I always say not to mess around with our corn selection. We grow Bloody Butcher corn, which has served us well. It gets HUGE and gives us multiple relatively long ears on each stalk. The corn can be used fresh, or you can let it mature into a dent corn. After a failed attempt at saving seed from it and coming to the realization that we just don’t have enough space to save corn seed and avoid inbreeding depression, I’ve decided to expand my corn-growing horizons to include a flour corn, a sweet corn, and a popcorn.

Unfortunately, there’s no fast way to determine which varieties you should grow for all vegetables. Your best bet is to find varieties that were developed in areas that have a similar climate to where you live. For instance, Italian varieties will probably do best in coastal California, where we have the same basic climate. Russian varieties might serve you well if you live in colder areas. If you have a short season, choose varieties that mature quickly. This, of course, can take some research to figure out. For cool season crops, you’ll want to make sure they have enough time to develop before warm weather hits. For warm season crops, you want to give them time before the frosts come. Seed packets and catalogs include a number, usually next to the name or after the description, denoting that variety’s average number of days to maturity.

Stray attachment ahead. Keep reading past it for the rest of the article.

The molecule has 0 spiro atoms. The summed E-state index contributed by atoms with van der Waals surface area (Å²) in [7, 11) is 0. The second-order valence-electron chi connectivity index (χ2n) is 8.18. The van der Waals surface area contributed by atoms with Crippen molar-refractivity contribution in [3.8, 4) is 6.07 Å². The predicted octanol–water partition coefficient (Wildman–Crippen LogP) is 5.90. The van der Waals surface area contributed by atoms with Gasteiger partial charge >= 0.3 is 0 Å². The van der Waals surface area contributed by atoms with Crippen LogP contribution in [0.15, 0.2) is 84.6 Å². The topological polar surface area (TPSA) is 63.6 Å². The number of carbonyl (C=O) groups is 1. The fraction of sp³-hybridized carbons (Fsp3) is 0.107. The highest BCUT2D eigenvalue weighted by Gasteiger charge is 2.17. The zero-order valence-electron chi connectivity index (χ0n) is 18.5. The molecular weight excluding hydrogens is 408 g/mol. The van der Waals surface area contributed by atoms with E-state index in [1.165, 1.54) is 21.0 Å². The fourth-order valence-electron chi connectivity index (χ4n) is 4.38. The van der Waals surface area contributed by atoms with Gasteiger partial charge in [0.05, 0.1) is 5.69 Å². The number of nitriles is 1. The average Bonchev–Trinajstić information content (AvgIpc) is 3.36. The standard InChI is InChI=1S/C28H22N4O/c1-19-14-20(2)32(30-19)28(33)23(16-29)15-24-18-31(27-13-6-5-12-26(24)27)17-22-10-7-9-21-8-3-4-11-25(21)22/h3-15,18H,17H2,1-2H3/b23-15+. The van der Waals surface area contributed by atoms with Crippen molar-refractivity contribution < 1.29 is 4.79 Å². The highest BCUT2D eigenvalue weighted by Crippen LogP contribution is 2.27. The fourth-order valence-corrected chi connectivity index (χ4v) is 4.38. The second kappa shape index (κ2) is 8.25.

When it comes to latitude, rather than season length, onions are much more specific than most other vegetables about where they can grow. Varieties will either be long day, short day, or intermediate. If you live north of 35 degrees latitude (draw a line from San Francisco to Washington, D.C. to approximate), you’ll want to grow long-day onions. South of that, grow short-day onions. If you’re just on either side of that latitude, you can grow intermediate onions. I’ve also had good luck with long-day onions here on the 35th parallel.

Besides climate, you’ll also want to look at the size, yield, and disease resistance. If late blight is a problem in your area, choose vegetable varieties that have some resistance. If you have a small garden, choose compact or high-yielding varieties to make the most of your space.

Or you can do what I like to do and just pick a bunch of varieties to try and see which ones do best. Good luck!

MORE HOMEGROWN SEED ASSISTANCE

Rachel on Vegetable VarietiesRachel’s friends in college used to call her a Renaissance woman. She was always doing something crafty, creative, or utilitarian. She still is. Instead of crafts, her focus these days has been farming as much of her urban quarter-acre as humanly possible. Along with her husband, she runs Dog Island Farm, in the San Francisco Bay Area. They raise chickens, goats, rabbits, dogs, cats, and a kid. They’re always keeping busy. If Rachel isn’t out in the yard, she’s in the kitchen making something from scratch. Homemade always tastes better!

PHOTOS: RACHEL